New SourceForge Owners Start Trust Repair
Feb 11, 2016 11:57 AM PT
SourceForge on Tuesday announced that it has pulled the plug on its DevShare program amid growing rebellion from software developers and a change of ownership.
SourceForge Media announced the termination notice with a promise of other policy changes coming soon.
DevShare was an opt-in revenue-sharing program for developers that was started in 2013. The program attempted to give open source software developers a monetizing stream by bundling selected software titles with the free downloads. It garnered negative reactions because projects hosted on SourceForge could bundle adware with project installers.
"Overall, it sounds as if SourceForge's new owner, Bizx, understands the damage that DevShare has done and is actively repairing things," said Charles King, principal analyst at Pund-IT.
"Whatever future business models the company explores, bundling adware with project installers will not be among them," he told LinuxInsider.
Much of the criticism against SourceForge resulted from actions and management decisions of the previous owners. With just a couple of weeks in charge, the new owners are moving swiftly to rebuild the lost trust.
The first announced action was terminating the DevShare program, according to Logan Abbott, president of SourceForge Media.
"We were not the company that instituted DevShare. That was the previous owners. We thought getting rid of bundled software was the best first thing to do, even though it was opt in and some developers supported it. So far the response has been pretty good," he told LinuxInsider.
The goal is to restore SourceForge's reputation as a trusted home for open source software, Abbott said. The company is more interested in doing what is right rather than "making extra short-term profit."
Some large projects on SourceForge were making money for the developers. The company will develop a strategy to continue that, he said.
"We are going to make sure that we keep taking care of them so they stick with SourceForge. This is all part of rebuilding trust," said Abbott.
SourceForge's reputation as the primary code repository for FOSS projects began to tarnish in recent years. Projects left the repository for other outlets.
"At this point, the new owners have some serious reputation rebuilding ahead of them," said King.
One cause was the growing prominence of GitHub. Another was a shift in SourceForge's policy to provide deceptive onsite advertising and the inclusion of proprietary free trial software in Windows downloads of FOSS software.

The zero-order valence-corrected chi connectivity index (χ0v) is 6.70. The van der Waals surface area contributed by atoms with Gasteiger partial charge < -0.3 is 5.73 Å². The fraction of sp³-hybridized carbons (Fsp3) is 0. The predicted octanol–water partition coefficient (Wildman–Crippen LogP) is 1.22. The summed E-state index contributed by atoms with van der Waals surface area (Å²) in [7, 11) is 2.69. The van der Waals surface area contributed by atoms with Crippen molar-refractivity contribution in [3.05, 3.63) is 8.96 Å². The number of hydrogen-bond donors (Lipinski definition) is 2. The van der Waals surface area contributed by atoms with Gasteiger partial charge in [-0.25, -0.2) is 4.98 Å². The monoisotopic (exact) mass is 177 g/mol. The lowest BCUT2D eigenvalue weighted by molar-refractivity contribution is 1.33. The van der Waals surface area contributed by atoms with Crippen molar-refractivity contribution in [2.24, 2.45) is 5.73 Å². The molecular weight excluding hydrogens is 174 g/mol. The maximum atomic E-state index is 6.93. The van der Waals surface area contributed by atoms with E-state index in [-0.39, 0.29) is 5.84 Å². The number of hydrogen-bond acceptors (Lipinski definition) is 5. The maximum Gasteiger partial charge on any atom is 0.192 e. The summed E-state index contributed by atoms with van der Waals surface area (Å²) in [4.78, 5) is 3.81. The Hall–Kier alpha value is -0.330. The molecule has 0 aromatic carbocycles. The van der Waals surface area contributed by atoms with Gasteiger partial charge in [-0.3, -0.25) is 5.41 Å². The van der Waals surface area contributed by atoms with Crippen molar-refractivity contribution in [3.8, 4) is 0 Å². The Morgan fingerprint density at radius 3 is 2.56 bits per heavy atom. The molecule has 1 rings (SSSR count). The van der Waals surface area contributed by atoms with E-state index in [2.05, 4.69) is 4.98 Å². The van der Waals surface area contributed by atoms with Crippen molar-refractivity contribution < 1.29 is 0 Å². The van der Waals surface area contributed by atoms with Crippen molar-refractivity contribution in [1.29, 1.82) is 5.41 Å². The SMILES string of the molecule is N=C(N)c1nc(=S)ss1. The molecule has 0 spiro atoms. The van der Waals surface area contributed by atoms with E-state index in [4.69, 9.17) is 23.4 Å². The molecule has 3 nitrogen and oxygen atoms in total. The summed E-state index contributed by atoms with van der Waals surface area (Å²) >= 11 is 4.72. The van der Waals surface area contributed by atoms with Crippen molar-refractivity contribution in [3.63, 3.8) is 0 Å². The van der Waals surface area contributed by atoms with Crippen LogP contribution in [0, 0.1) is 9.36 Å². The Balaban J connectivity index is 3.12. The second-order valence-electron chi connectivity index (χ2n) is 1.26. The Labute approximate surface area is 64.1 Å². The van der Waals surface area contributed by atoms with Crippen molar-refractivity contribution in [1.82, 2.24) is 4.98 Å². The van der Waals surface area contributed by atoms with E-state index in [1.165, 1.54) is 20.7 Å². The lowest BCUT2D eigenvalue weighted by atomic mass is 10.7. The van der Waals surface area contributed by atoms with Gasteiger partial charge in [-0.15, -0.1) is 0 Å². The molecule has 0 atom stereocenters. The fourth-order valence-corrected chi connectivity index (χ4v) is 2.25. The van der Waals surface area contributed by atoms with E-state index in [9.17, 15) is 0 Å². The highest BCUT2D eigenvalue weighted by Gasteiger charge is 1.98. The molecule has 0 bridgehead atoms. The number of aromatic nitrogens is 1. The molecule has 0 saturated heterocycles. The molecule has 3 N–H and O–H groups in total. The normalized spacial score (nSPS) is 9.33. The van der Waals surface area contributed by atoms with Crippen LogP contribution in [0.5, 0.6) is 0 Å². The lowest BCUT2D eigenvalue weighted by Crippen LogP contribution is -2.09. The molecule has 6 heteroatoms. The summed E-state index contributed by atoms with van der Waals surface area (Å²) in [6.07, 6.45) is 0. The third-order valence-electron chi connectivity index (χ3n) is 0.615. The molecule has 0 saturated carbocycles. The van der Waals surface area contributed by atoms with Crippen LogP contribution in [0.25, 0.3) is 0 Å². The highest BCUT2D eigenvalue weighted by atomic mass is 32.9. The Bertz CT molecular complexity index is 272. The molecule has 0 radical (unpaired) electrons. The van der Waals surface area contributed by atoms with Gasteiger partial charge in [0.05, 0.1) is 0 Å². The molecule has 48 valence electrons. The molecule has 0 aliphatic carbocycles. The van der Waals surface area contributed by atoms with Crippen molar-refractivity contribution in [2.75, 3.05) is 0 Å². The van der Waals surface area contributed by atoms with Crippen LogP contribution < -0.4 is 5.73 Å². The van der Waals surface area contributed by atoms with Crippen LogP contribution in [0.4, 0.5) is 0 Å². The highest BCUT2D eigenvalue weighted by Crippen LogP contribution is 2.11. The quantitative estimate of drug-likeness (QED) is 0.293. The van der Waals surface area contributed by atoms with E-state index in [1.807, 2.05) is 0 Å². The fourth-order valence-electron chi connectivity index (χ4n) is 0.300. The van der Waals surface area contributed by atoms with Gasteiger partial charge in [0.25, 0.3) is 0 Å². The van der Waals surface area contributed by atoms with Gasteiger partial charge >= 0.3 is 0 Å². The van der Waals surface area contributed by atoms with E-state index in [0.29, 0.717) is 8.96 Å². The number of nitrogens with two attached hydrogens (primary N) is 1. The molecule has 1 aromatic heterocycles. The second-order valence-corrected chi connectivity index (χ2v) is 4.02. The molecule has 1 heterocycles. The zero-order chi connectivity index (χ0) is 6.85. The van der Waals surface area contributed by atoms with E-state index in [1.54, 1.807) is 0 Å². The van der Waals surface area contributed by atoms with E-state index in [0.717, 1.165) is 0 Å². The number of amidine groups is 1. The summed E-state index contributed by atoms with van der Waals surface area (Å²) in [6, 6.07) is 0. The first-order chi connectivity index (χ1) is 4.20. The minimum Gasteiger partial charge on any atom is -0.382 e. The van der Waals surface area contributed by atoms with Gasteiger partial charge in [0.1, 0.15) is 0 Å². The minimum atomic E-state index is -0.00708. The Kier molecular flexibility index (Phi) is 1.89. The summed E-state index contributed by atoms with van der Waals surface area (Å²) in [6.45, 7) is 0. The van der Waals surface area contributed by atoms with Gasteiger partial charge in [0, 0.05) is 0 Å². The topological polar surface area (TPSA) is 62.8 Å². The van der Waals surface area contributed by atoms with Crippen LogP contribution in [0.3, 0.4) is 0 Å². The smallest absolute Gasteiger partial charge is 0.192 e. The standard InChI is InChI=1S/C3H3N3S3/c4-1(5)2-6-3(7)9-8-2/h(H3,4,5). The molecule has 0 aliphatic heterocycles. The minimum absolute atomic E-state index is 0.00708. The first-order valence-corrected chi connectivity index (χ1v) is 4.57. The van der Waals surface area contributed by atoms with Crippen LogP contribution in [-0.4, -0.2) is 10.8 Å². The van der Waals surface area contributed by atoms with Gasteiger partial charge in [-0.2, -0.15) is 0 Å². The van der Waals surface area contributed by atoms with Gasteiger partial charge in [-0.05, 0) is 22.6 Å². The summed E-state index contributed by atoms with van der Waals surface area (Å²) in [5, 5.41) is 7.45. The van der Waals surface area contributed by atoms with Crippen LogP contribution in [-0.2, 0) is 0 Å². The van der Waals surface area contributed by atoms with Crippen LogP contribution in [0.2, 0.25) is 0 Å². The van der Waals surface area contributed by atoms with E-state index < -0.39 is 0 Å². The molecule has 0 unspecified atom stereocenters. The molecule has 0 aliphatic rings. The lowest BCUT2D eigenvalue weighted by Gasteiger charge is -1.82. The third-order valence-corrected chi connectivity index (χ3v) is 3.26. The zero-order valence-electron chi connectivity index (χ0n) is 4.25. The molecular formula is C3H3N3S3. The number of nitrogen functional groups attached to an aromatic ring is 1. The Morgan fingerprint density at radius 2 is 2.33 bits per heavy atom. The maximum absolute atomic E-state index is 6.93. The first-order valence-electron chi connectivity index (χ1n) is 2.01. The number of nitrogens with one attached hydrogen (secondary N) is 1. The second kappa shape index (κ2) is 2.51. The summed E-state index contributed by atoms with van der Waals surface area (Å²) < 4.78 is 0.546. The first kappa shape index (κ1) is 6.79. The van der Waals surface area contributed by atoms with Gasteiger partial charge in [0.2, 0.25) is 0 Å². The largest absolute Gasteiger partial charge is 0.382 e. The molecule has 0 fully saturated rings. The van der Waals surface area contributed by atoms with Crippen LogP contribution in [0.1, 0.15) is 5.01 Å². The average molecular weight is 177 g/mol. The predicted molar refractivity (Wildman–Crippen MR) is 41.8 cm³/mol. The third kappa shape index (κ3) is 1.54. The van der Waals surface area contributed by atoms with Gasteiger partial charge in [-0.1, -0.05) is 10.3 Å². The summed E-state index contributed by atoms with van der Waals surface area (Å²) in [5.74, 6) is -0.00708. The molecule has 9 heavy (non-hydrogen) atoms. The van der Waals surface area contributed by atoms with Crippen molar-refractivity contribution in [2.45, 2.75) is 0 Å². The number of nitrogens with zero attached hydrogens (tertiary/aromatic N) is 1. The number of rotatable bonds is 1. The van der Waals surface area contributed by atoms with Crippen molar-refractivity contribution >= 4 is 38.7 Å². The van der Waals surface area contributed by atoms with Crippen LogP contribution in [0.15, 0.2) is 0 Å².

"The program was dead from day one. Most developers hated it and saw it as SourceForge selling out. I'm surprised it took them so long to kill the program," said IT consultant Ben Piper.
The damaged reputation may not be easy for the new owners to repair. Developers don't have to depend on SourceForge like they did a decade ago.
"GitHub and other platforms have all but replaced it as a way of collaboratively developing and distributing open source software. Crowdfunding platforms have made it possible to raise money to support development efforts without resorting to what many developers consider sleazy tactics like those used in the DevShare program," Piper told LinuxInsider.
Abbott promised a focus on the needs of developers and visitors by building out site features and establishing community trust. One of the next planed improvements is full HTTPS support for both SourceForge and Slashdot, which will happen over the next few days.
"We will be a lot more transparent going forward with all sweeping changes," he said.
Next will be a policy change on advertising standards. SourceForge is not putting deceptive ads in place, according to Abbott. Networks can do that without the site operator's knowledge.
"We are going to clamp down on deceptive advertising. We do not want ads that look like green download buttons right next to our native download buttons. We are going to make that easier to report from the site interface," he said.
SourceForge will look into how to be more transparent about developers who inject unwanted software in the download packages, he added.
"If Bizx continues progressing in as forthright a manner as they have done in killing off DevShare," Pund-IT's King concluded, "SourceForge could regain its position as a valuable and trusted resource for open source projects."